Coming next week June 20-21 Meeting #2 of the NAS study on Microbiomes of the Built Environment. Meeting is free to attend in person or online and the agenda includes some amazing people so it should be worth checking out.
Some more detail from their website is below:
The study’s second public meeting will be held on June 20-21, 2016 at the 20 F Street Conference Center in Washington, DC (20 F Street NW, Washington DC 20001). The meeting will focus on Understanding Microbial Communities in Built Environments and will focus on issues surrounding the following questions:
- What are the primary variables affecting composition and diversity of built environment microorganisms?
- What interactions occur between built environment microbiomes and human occupants?
- How will the public interact with the information that results from built environment microbiome studies, and what are lessons learned from risk assessment communication that can assist in better informing the public?
- What are the major building systems that will affect or be affected by indoor built microbiomes, how should they be characterized, and what is their impact on the indoor built microbiome?
Please click here to view the final meeting agenda (also copied below)
Please click here to register to attend the meeting in person or via webcast (accessing the webcast is free and open to all participants). If you have any questions please email firstname.lastname@example.org.
Microbiomes of the Built Environment: From Research to Application: Meeting 2 Understanding Microbial Communities in Built Environments
20 F Street Conference Center
20 F Street NW, Washington DC 20001 June 20-21, 2016
Monday, June 20
Light breakfast will be available
8:45am Welcome and Introductions
- Joan Bennett, Committee Chair
- Committee member introductions (name and affiliation) Goals of the study and open sessions
9:00 Opening Session: Perspectives on Microbial Interactions in Built Environments
- Jo Handelsman, Office of Science and Technology Policy (invited)
- Brent Stephens, Illinois Institute of Technology
10:30 Public Engagement on the Implications of Built Environment Microbiomes
- How will the public engage in understanding built environment microbiomes and interact with the information that results from such studies?
- How is the public likely to respond to the implications, and can any lessons be derived from experiences with citizen science and risk assessment communication?
- Lee Ann Kahlor, University of Texas at Austin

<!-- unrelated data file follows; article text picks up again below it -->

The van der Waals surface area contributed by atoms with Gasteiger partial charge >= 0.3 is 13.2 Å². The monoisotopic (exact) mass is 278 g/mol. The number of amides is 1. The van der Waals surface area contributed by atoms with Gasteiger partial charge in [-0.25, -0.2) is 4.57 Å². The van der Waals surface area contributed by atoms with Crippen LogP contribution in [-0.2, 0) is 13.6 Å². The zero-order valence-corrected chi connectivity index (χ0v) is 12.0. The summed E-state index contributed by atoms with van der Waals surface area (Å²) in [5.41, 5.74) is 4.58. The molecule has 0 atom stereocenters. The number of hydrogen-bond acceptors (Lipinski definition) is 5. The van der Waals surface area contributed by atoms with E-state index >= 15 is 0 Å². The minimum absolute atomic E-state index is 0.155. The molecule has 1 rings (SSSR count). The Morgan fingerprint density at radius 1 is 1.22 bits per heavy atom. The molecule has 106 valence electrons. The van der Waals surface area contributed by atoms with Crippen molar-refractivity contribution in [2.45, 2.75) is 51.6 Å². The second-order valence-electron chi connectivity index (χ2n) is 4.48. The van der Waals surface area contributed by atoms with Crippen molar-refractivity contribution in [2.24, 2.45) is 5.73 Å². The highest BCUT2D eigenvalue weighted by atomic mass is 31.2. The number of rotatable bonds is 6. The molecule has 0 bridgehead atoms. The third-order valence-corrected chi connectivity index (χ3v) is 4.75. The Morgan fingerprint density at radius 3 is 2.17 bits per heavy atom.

- Rob Dunn, North Carolina State University (remote) – Discussion
1:00 Linking Human Occupants and Built Environment Microbiomes
What interactions occur between built environment microbiomes and human occupants, including human microbiomes? What are the consequences of these interactions?
- Jack Gilbert, University of Chicago
- Elizabeth Grice, University of Pennsylvania
- Susan Lynch, University of California, San Francisco
- Gary Adamkiewicz, Harvard School of Public Health
- Donald Milton, University of Maryland (remote)
- Chuck Haas, Drexel University
- Joanne Sordillo, Brigham and Women’s Hospital and Harvard T.H. Chan School of Public Health
3:45 Parallel Breakout Discussions:
- What do we really need to know about built environment microbiomes in order to move toward application?
- Identify key questions that would need to be answered to understand the functions of microbiomes in built environments.
- What information would need to be obtained in order to move from basic microbiome research and characterization to application in building design and operation?
5:15 Reconvene in Plenary – Recap of Day 1 and Preliminary Key Points Raised in Breakouts
5:30 Adjourn Day 1
Tuesday, June 21
Light breakfast will be available
8:30 Welcome and Goals for Day 2
8:45 Reporting from Breakouts
- What questions does the field need to answer and what are the most critical types of information that need to be collected to answer these questions? (1 rapporteur per group)
10:00 Building Systems: Impacts and Characterization
- What do we know about various building systems, their relevant features, and links between building science and indoor microbial environments?
- Andrew Persily, NIST
- Terry Brennan, Camroden Associates
- Dennis Stanke, Trane Ingersoll Rand (retired)
- Jeffrey Siegel, University of Toronto
12:15 Concluding Remarks
12:30 Public Meeting Adjourns